(Matthew has also written a special feature on how warfare shaped Hadrian’s Wall in issue 129 of CA’s stablemate Military History Matters, which is on sale now.)
On a recent visit to the wonderful Sutton Hoo exhibition, I was fascinated by the ‘sceptre’ that had bearded faces at one end and clean-shaven faces at the other. The item seemed to me to look more like a whetstone, with a handle at the top and a flat base to rest on a surface.
Could it be a ceremonial type of barber’s tool? The quirky addition of the little moustache on the helmet could add credence to this thought that the wearer liked his facial grooming.
CA contacted The National Trust about the sceptre and Laura Howarth, Archaeology and Engagement Manager at Sutton Hoo, said:
‘The object in question is the “sceptre” from Mound 1 (the Great Ship Burial) at Sutton Hoo. The original is part of the British Museum’s collection, but a master-crafted replica is on permanent display in our Exhibition Hall. Also referred to as a whetstone, this enigmatic object made from greywacke has eight different intricately carved faces, four faces at each end. Some are clean-shaven, others have facial hair. Who do the faces represent – gods? Ancestors? A cast-bronze stag crowns a twisted iron ring at the top. For more information, please see the British Museum’s collections website: www.britishmuseum.org/collection/object/H_1939-1010-160.’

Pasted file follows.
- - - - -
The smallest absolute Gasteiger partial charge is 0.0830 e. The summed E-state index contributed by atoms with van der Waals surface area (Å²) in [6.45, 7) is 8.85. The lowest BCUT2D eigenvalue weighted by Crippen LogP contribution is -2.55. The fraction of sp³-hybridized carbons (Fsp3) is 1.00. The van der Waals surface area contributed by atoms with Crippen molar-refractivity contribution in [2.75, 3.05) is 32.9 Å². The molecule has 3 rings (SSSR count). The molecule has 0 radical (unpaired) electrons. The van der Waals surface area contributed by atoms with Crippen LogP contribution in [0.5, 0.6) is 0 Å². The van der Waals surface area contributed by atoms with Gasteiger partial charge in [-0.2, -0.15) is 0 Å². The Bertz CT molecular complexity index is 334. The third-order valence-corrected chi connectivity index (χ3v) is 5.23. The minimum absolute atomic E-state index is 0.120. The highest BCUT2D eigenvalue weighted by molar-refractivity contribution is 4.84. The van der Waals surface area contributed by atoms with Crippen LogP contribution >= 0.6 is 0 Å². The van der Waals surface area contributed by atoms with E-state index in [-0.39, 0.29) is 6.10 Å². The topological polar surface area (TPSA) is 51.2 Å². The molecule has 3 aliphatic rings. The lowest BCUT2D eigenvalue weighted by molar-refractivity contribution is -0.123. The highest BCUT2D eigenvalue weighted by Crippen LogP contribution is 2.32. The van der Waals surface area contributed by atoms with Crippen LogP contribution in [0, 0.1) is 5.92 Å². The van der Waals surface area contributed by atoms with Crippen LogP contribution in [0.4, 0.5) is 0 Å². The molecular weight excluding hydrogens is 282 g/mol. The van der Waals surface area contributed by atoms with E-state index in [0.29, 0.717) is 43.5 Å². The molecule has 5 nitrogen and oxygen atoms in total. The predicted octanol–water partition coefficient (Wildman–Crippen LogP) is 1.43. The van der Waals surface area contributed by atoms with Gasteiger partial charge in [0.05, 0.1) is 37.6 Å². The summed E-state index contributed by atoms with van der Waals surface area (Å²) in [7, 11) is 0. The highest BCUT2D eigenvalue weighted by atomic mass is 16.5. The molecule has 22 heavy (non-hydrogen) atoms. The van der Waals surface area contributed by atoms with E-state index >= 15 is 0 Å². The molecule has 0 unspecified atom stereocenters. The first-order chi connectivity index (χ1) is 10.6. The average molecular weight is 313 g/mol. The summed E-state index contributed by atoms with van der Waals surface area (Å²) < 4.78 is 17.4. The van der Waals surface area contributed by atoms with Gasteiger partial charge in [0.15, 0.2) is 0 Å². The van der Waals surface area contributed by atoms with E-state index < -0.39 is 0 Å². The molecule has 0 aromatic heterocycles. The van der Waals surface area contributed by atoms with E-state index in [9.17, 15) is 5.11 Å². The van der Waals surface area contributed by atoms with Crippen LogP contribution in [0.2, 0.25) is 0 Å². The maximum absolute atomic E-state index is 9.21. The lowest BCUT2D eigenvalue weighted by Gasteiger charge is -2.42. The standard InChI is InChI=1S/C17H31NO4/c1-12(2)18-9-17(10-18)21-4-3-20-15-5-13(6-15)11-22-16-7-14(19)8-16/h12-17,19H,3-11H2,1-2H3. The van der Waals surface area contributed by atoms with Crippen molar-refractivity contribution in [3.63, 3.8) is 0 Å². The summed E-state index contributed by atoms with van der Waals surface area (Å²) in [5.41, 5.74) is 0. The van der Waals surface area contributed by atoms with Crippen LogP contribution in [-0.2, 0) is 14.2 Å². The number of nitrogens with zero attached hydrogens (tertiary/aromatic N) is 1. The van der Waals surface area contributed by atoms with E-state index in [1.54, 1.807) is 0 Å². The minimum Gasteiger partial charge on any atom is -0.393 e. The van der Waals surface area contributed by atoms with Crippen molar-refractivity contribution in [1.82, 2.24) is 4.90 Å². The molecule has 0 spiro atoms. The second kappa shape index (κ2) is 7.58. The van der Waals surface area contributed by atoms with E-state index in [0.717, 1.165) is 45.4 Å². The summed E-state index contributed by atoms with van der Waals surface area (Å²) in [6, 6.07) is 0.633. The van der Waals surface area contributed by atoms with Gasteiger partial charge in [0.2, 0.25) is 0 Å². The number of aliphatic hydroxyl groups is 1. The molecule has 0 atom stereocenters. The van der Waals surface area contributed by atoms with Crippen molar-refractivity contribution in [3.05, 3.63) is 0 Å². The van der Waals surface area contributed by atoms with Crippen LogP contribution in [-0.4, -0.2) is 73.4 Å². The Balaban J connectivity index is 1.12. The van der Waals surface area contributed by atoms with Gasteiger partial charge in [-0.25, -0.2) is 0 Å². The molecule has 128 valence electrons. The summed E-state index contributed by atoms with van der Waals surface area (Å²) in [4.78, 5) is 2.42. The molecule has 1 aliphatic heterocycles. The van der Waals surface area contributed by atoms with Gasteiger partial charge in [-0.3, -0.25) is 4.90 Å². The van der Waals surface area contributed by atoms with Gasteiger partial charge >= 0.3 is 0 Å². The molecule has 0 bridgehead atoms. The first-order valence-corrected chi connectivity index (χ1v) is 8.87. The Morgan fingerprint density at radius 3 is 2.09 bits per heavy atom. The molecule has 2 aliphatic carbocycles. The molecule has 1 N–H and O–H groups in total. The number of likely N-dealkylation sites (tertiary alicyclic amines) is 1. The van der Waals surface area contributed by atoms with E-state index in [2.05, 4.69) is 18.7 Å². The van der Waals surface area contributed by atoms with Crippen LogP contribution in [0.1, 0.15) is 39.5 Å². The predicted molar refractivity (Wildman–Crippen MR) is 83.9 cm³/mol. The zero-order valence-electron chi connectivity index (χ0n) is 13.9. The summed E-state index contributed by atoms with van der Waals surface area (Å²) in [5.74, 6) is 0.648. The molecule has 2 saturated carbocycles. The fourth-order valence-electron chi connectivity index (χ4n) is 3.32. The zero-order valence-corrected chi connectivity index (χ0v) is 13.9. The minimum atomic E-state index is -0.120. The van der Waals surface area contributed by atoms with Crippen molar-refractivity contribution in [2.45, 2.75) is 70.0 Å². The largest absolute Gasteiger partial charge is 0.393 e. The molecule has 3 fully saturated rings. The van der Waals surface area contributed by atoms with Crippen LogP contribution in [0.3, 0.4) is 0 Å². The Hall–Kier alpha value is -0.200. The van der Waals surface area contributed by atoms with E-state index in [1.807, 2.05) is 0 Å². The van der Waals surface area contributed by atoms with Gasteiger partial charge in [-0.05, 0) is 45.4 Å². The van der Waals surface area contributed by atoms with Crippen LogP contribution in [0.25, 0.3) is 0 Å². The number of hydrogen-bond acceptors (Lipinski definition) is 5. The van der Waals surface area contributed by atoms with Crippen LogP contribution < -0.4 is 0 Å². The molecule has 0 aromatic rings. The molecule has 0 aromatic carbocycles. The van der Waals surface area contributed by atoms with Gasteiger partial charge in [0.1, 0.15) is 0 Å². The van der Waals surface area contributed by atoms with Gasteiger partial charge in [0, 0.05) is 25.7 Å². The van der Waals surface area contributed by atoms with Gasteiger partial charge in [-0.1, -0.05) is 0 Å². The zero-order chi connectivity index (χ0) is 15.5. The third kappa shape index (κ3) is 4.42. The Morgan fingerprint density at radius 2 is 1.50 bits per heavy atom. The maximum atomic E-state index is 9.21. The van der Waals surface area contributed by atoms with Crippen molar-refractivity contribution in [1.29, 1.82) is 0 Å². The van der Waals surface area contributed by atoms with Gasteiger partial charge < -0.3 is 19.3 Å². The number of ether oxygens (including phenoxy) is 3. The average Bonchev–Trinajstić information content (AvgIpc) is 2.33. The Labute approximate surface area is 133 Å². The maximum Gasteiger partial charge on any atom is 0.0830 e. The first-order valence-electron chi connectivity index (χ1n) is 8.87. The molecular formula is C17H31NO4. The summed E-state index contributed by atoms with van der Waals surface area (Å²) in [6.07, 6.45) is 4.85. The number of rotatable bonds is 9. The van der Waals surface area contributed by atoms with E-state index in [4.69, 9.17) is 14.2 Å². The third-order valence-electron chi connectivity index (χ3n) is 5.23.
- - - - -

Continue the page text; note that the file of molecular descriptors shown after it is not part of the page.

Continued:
Remembrance at Butser
I look forward to receiving my copy of Current Archaeology each month and this August’s edition (CA 389) was certainly a page-turner – I hardly knew which article to read first.
‘Butser Ancient Farm at 50’, however, brought back a very warm memory of the Farm’s first director, Peter Reynolds. Many years ago, I accompanied a friend from work on a visit to Butser as part of her A-level Archaeology course. It was Saturday 11 November, and we were privileged to be shown around Butser by Peter himself. We were inside the Pimperne roundhouse [pictured under construction in the 1970s, above] when Peter suggested that we stop and observe the two-minute silence there. It was for me the most memorable Armistice Day I have experienced. Peter asked us to remember not just those who died in the First and Second World Wars, but those who died in other wars throughout the ages in the British Isles.
We recently celebrated the 50th anniversary of Butser Ancient Farm [see CA 389] with this amazing and very tasty (chocolate) cake. There was a tour of the Farm with updates on various projects, and many friends both old and new.
A 9-page review of our Canterbury Take Care! publication in the latest edition of @CurrentArchaeo Purchase a copy here: www.savebritainsheritage.org/publications
Daniel Omar Pascoe @DanPascoe79
Want to understand what it is like to excavate the best-preserved 18th-century warship in the UK, then this podcast is for you. Thanks @calum_mh and Carly @CurrentArchaeo
Current Archaeology @CurrentArchaeo
On the latest episode of the @read_the_past podcast, Current Archaeology editor Carly Hilts and @calum_mh spoke with @DanPascoe79 about the fascinating wreck of HMS Invincible, a Georgian time capsule. Listen here: https://anchor.fm/the-past/episodes/HMS-Invincible-excavating-a-Georgian-time-capsule-e1kq466